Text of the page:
I sent this excellent post at Titanic Deck Chairs to a friend, who forwarded it to another and got a reply that started with
Well the blog post reads like a propaganda piece. But thats not my argument. …
I will answer his actual argument later. But first, what is propaganda? Here are the relevant meanings of the word from the merriam webster dictionary
2: the spreading of ideas, information, or rumor for the purpose of helping or injuring an institution, a cause, or a person
3: ideas, facts, or allegations spread deliberately to further one’s cause or to damage an opposing cause ; also : a public action having such an effect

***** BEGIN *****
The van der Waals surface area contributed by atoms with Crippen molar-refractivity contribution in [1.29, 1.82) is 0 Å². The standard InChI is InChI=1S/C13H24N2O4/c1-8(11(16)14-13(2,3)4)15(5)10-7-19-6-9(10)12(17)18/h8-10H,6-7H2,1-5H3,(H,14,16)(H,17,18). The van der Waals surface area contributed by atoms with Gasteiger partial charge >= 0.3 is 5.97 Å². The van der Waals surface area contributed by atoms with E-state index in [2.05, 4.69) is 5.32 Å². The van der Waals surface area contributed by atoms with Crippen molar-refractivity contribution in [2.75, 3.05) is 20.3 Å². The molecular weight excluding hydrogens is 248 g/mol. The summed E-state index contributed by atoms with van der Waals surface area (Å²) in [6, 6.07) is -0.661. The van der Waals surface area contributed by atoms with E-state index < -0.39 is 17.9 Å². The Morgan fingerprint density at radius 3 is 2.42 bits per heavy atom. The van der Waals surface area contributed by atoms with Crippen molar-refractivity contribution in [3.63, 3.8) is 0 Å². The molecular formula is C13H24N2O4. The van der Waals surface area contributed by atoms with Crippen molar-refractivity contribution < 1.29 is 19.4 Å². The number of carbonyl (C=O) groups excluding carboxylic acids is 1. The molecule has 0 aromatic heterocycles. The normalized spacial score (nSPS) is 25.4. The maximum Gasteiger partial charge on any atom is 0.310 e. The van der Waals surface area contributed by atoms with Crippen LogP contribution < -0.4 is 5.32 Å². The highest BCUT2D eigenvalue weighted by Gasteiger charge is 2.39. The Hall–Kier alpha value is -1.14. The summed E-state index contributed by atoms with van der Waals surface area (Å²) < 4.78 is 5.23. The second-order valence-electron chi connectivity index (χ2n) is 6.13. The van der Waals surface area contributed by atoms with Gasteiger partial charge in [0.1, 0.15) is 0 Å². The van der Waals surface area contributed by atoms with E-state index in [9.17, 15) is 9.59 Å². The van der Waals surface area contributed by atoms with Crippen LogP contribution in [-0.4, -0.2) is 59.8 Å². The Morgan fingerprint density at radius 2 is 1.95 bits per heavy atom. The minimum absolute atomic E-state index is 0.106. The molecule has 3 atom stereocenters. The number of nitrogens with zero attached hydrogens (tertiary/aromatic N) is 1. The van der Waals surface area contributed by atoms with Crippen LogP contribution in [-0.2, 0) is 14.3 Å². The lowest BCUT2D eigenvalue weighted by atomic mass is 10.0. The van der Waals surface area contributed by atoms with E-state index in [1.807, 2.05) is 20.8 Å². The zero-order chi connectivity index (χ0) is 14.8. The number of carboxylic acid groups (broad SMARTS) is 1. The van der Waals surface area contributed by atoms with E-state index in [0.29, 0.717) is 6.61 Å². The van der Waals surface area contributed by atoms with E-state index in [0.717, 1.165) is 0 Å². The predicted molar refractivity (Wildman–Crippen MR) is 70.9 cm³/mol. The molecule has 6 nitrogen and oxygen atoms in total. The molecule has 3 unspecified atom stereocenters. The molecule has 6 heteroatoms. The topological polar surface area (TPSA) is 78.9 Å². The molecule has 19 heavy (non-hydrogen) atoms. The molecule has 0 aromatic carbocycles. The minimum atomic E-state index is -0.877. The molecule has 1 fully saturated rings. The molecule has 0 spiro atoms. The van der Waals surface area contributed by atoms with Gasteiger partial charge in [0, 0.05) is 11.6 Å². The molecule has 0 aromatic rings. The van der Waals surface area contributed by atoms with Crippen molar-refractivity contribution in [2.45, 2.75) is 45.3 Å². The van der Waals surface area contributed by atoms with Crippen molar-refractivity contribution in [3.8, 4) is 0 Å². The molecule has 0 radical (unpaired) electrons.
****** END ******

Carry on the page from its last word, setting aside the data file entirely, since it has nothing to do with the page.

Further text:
So yes, the blog post linked to is propaganda, i.e, it is a deliberate attempt to propagate ideas that the author believes in. In fact, by that definition, almost every post I have written on this blog qualifies as propaganda too. Why does the word have a negative connotation? It is because ideas are supposed to be held in a disinterested, dispassionate manner. But is that possible? I write about ideas because I believe they are essential to my life. Having the right ideas and spreading them is crucial to my interest. I do not write about ideas that do not interest me. I consider them a waste of my time. In fact, it is the disinterested pursuit of ideas, a pursuit cut off from any contact with reality or from any any attainable purpose that is disingenuous. It is precisely the disinterested nature of much of dominant philosophy that gives philosophy a bad name, that allows schools of thought such as pragmatism (a rejection of all abstract principles) to exist. What is more genuine – a passionate and interested expression of an idea the author believes in or a disinterested, dispassionate analysis of information with no specific purpose? As long as man has a purpose in his life, he cannot divorce interest and passion from the ideas which he entertains. And interest, passion and purpose are not bad things. They are what make life meaningful and enjoyable.